Breakfast Club, The

The Breakfast Club Movie Poster

"The only met once, but it changed their lives forever.  They were five total strangers, with nothing in common, meeting for the first time.  A brain, a beauty, a jock, a rebel, and a recluse.  Before the day was over, they broke the rules, bared their souls, and touched each other in a way they never dreamed possible."

The Breakfast Club was a very successful John Hughes movie released in 1985.  The movie starred Judd Nelson as John Bender the criminal hood, Emilio Estevez as Andy Clark the jock, Anthony Michael Hall as Brian Ralph Johnson the nerd, Ally Sheedy as Allison Reynolds the basket case, Molly Ringwald as Claire Standish the popular girl, and Paul Gleason as Richard Vernon the mean school principal.  It is considered by many to be one of the greatest movies to come out of the 1980’s, and another to feature the group of actors affectionately known as the “Brat Pack”.  It was well received by critics and earned over $50 million dollars on a $1 million dollar budget.

In this movie, the aforementioned group of high school students is required to serve Saturday detention in the library of their high school in suburban Chicago for various infractions.  Although they know each other from school, each is in his/her own “clique” with a different social status.  At first, they figure they have nothing in common, but by the end of the day, they are all friends.  Principal Vernon (Gleason) demands that they do not talk for the nearly 9 hours that they are to be in detention, and that they each complete a 1000 word essay describing themselves.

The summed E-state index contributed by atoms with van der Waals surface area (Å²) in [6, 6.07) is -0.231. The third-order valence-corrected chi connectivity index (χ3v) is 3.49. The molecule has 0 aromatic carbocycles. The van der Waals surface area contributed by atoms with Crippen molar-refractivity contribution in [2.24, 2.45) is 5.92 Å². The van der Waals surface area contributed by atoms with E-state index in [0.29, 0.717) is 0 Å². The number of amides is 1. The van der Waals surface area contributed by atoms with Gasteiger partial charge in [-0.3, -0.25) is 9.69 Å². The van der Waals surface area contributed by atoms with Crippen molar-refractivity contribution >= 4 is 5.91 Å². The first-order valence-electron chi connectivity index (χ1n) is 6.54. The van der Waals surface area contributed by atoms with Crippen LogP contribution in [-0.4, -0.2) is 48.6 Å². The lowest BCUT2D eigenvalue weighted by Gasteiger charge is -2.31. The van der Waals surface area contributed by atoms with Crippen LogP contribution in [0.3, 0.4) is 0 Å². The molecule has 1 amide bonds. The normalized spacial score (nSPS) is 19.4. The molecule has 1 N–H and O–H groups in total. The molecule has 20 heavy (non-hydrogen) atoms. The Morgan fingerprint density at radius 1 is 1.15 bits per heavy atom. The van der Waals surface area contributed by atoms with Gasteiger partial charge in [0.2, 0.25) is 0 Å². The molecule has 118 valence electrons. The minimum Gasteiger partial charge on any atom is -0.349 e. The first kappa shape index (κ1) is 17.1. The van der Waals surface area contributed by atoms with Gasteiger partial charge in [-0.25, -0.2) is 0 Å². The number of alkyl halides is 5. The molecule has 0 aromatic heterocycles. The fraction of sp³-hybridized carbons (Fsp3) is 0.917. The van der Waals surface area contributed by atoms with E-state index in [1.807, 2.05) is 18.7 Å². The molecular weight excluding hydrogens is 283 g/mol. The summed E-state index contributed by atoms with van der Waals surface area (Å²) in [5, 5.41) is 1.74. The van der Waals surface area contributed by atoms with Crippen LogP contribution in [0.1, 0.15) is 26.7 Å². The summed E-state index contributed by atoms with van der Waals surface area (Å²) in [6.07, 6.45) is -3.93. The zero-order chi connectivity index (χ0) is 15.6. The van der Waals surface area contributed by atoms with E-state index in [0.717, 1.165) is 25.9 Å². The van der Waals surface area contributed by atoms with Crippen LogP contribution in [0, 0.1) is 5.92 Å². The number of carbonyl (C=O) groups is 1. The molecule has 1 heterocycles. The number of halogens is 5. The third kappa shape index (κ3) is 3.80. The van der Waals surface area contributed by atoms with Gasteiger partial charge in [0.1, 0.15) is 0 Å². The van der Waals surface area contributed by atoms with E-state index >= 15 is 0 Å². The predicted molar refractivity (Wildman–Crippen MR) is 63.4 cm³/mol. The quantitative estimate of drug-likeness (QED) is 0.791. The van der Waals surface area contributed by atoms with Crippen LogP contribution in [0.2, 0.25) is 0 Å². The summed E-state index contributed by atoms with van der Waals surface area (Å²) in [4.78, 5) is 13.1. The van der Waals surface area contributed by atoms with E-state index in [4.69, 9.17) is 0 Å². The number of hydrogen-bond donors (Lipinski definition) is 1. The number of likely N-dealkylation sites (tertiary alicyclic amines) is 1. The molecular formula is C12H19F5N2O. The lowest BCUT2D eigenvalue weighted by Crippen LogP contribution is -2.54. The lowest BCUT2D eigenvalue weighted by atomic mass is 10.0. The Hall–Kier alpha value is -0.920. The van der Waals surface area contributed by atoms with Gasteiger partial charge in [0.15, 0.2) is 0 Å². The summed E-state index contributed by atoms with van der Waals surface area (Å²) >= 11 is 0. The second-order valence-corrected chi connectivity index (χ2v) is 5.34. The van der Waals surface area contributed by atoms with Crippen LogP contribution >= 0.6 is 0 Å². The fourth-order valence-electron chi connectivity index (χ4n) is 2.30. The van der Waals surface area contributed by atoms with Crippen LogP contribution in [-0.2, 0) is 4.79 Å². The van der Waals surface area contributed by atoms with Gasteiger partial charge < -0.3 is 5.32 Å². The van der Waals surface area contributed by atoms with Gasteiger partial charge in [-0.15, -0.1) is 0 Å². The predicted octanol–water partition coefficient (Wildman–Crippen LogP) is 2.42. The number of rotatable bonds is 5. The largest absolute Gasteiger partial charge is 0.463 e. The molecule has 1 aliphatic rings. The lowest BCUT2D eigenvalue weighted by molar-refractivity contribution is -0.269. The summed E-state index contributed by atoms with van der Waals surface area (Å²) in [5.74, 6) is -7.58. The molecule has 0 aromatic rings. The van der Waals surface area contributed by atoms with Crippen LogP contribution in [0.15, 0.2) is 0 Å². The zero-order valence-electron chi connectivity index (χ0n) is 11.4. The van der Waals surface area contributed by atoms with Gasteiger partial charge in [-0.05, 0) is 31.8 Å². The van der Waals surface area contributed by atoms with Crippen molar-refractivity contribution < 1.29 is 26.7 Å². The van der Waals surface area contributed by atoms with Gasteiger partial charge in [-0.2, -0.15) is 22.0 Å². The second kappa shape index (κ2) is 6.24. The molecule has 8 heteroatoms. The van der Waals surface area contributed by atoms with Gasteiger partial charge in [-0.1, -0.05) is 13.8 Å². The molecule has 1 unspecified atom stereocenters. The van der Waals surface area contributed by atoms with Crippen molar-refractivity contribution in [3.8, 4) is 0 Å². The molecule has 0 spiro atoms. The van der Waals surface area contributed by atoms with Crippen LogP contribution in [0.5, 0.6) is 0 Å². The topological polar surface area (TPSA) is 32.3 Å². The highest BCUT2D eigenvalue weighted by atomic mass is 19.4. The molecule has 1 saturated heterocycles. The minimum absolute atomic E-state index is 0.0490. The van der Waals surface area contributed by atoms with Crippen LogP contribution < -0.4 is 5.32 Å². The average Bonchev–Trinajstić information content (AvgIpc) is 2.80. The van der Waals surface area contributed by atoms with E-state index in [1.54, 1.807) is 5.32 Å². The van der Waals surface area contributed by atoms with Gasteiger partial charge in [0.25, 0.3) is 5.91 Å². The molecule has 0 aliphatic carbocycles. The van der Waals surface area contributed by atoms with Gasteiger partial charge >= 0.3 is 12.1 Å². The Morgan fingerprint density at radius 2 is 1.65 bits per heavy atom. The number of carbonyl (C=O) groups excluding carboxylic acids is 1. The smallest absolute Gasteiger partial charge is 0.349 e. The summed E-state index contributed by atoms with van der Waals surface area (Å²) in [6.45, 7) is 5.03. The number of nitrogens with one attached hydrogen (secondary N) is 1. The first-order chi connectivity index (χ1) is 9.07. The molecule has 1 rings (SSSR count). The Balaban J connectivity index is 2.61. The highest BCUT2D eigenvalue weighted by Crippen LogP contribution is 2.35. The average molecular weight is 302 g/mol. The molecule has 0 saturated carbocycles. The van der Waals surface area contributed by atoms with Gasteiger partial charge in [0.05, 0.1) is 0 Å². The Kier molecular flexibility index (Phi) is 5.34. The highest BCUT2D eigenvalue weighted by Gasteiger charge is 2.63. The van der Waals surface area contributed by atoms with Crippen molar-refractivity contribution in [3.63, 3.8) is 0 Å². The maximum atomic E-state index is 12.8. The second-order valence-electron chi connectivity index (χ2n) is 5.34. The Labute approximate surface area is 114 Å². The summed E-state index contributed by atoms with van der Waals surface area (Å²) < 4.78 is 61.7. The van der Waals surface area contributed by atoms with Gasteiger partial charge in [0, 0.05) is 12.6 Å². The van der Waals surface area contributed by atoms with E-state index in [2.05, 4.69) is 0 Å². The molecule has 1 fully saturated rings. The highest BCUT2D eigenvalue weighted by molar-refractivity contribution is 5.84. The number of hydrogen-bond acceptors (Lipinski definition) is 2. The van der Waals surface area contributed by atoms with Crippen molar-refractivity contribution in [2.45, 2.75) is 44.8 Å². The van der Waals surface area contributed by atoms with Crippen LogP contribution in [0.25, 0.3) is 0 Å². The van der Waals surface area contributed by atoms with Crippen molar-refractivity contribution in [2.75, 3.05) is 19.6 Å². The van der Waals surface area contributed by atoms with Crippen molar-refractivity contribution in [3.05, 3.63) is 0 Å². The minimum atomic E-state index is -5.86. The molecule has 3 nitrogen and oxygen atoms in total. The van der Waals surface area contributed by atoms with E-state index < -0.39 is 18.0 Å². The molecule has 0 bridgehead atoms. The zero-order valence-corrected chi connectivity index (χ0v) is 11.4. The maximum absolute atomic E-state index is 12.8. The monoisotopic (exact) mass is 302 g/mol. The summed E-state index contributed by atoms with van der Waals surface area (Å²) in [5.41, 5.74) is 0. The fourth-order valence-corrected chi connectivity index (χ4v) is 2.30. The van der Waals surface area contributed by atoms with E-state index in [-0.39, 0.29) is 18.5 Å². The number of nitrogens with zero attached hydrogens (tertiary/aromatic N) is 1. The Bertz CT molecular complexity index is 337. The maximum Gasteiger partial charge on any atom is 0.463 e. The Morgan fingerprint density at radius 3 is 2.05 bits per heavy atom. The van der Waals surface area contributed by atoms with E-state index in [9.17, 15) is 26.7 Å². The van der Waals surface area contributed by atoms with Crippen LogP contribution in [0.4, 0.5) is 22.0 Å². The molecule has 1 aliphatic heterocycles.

Regardless of the rules set forth by the principal, the group spends the day arguing, smoking dope, running around the school behind the principal’s back, and dancing.  As they talk, we learn about each one of their lives and their dark secrets.  Allison (Sheedy), for example, is a compulsive liar.  Brian (Hall) has considered killing himself over a bad grade.  Bender (Nelson) comes from an abusive home.  Regardless of their new friendships, the group is fearful that they will return to their previous cliques come Monday morning.  The essay they leave for the principal doesn’t describe who they are, but instead protests the request to describe who they are given that society has already labeled them.  Brian signs the essay “The Breakfast Club”, and the group then parts ways.